actual

[ak-choo-uhl]
adjective
1.
existing in act or fact; real: an actual case of heroism; actual expenses.
2.
existing now; present; current: The ship's actual position is 22 miles due east of Miami.
3.
Obsolete. pertaining to or involving acts or action.

Origin:
1275–1325; < Late Latin āctuālis, equivalent to Latin āctu- (stem of action noun āctus; see act) + -ālis -al1; replacing Middle English actuel < Middle French < Latin

actualness, noun
nonactual, adjective
nonactualness, noun


1. genuine, authentic, veritable. See real1.


1. unreal, fictional.
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Based on the Random House Dictionary, © Random House, Inc. 2014.
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World English Dictionary
actual (ˈæktʃʊəl)
 
adj
1.  existing in reality or as a matter of fact
2.  real or genuine
3.  existing at the present time; current
4.  informal, facetious often (Brit) (usually preceded by your) (intensifier): that music's by your actual Mozart, isn't it?
 
usage  The excessive use of actual and actually should be avoided. They are unnecessary in sentences such as in actual fact, he is forty-two, and he did actually go to the play but did not enjoy it

Collins English Dictionary - Complete & Unabridged 10th Edition
2009 © William Collins Sons & Co. Ltd. 1979, 1986 © HarperCollins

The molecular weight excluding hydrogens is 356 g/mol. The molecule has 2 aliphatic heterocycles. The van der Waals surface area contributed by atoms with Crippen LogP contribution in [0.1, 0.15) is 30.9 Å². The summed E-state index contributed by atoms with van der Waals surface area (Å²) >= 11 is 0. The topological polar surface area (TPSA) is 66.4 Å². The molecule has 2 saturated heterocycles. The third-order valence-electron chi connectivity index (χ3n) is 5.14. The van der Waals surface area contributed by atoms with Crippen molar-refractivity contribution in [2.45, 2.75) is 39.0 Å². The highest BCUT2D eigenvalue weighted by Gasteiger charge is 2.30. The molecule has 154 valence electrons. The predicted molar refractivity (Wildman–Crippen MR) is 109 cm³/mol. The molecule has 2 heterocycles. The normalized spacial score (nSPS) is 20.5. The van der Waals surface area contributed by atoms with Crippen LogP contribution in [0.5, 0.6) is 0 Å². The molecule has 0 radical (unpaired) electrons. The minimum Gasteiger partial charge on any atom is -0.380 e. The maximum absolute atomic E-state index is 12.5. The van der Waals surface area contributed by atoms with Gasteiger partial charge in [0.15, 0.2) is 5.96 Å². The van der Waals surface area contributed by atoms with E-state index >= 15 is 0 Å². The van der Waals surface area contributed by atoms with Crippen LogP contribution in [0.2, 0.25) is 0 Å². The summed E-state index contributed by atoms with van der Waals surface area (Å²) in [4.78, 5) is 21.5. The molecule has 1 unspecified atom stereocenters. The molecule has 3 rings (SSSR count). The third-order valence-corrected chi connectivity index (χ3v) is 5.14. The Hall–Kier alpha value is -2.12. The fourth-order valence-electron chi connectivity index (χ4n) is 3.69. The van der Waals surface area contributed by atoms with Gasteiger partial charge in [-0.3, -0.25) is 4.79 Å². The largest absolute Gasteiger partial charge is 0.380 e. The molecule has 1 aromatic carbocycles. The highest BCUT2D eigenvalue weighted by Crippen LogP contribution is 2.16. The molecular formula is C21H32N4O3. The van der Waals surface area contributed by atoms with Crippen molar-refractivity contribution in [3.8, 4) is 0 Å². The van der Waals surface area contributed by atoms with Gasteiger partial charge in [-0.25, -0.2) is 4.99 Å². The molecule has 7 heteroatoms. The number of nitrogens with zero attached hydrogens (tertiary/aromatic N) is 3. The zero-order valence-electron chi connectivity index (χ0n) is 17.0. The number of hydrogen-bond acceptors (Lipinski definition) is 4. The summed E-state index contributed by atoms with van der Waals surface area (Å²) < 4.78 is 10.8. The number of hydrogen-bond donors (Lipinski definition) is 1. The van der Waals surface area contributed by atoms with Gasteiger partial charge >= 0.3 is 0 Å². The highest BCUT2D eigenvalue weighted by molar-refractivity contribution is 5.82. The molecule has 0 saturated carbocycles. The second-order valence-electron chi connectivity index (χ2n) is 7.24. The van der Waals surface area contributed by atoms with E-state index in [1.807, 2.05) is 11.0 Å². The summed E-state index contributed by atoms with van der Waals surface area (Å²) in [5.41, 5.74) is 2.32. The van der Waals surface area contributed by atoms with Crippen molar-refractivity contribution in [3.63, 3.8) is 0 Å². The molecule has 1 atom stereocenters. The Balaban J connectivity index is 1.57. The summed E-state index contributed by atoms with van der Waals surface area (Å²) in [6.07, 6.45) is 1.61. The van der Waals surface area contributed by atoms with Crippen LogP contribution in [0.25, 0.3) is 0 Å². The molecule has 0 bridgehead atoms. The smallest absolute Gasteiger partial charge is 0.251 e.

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Etymonline
Word Origin & History

actual
early 14c., "pertaining to an action," from O.Fr. actuel "now existing, up to date" (13c.), from L.L. actualis "active," adj. form of L. actus (see act). The broader sense of "real" (as opposed to potential, ideal, etc.) is due to infl. of Fr. actualite.
Online Etymology Dictionary, © 2010 Douglas Harper
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Example sentences
Try to find an actual travel brochure of the area and compare your brochure to
  the real one.
The point of graduate school, for the actual graduate students themselves, is
  preparation for a career.
Although this theory has been widely accepted, finding an actual shock breakout
  was due to extreme serendipity.
That's right, there's more time on replays than on the actual plays.
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